Saturday, June 30, 2012

Journalism Exile

As if the ASNE Reynolds High School Journalism Institute hadn't given us enough, Gregory Favre and Alan Weintraut counseled our group Friday to prepare for the return home so that we might continue our noble mission beyond the June 29 exit. Favre said we should recognize that journalists, our students, will need a little more care and he referenced the emotionally charged events of Hurricane Katrina and September 11. As an example of high school journalists facing the trials of covering sensitive events, Alan shared the story of a young Annandale High School editor's courageous coverage of a freshman student's suicide. He said she had an experience she would never forget, and I know that is true.

I shared with several of you that I covered an on-campus suicide while police beat reporter for The Daily Skiff at Texas Christian University. I had met the young man when he studied computer programming with my roommate. I imagined his face when I read the police report. His mother and brother candidly told me his story of consuming depression, and cried about their loss as I asked them to describe him over the phone. When I hung up the phone, I sat at my editor's desk and wept. To the editor's credit, he did speak to me after I had filed my story. He said that he believed I was best to cover the story because of my sensitivity. I'm not sure I believed that, though. When the prospect of covering such a story left me with anxiety at the beginning of every day, an insightful professor advised me to consider other options. With that climactic event, I made a decision to avoid a profession in newspaper journalism. I hadn't been trained for any other kind, and in Dallas/Fort Worth, publication options outside of the newspaper aren't prevalent.

Since 1999, I've consumed news and advocated for journalists, but as an admiring outsider. I exiled myself from the world of journalism, no one did it to me. I believed my days as a journalism insider should end because my sensitivity would make me a less-than journalist, and the idea of that was unacceptable to me. I could only pursue a career field where I might be above average or truly great. I believed that my emotions would make me a biased, weaker journalist and that in some ways the best reporters and writers could switch off their humanity.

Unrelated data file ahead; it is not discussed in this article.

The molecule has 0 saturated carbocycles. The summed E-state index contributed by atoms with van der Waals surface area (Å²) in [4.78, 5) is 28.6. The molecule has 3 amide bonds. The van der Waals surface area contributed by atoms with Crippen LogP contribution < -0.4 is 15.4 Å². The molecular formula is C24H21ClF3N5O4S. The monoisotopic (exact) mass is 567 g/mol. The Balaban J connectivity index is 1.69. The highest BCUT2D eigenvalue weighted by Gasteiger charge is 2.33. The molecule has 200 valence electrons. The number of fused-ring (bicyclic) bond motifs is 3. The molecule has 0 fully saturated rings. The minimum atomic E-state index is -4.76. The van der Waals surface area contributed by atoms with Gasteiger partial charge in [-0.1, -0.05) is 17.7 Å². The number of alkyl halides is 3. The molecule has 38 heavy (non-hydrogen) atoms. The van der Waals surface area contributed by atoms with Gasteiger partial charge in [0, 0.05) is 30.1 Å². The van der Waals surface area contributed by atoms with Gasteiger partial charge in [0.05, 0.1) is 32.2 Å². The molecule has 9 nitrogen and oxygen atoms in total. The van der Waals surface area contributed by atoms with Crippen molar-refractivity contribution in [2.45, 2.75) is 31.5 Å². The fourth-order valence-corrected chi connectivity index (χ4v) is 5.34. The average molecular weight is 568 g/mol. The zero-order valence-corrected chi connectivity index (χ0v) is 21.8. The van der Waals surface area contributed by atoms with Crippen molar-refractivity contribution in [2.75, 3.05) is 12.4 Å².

Favre said, "I never believed as a journalist that I left my humanity at the door." He said he looked for journalists who had both talent and heart. "Make me care. Make all of us who read those stories care," he said.

So, you're saying that caring makes me a better journalist? With his words, Favre solidified my invitation back into a world I so admired. ASNE and Steve Elliott had issued the invitation, but I didn't truly feel worthy of it until Favre said those words. Some of you have wondered why this experience has been so emotional for me, and now you have your answer. I've loved teaching, and I know I was born to teach, but I never felt right about entirely leaving journalism. Now, I merge my two loves. The Cronkite program showed me that journalists today must be many things, and I love the creativity journalism demands and the options that new journalism allows for those who may not fit into that somewhat limiting hardened newspaper reporter role. I have been finding my way out of exile these past two weeks, with you as my sherpas. You've helped me feel included, supported and cherished for all that I am, especially someone who cares.

Thank you.

Rhonda Dickens
Chisholm Trail High School
Fort Worth, Texas


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  2. Thanks for sharing that, Rhonda. It's a really important story, and not only for journalists. As Favre was talking I was thinking about all the supervisors (especially principals) I've had who have missed opportunities to not only allow for the humanity in the people who work for them, but to applaud it and nurture it.

    Sara Hennes
    Cody High School
    Detroit, Michigan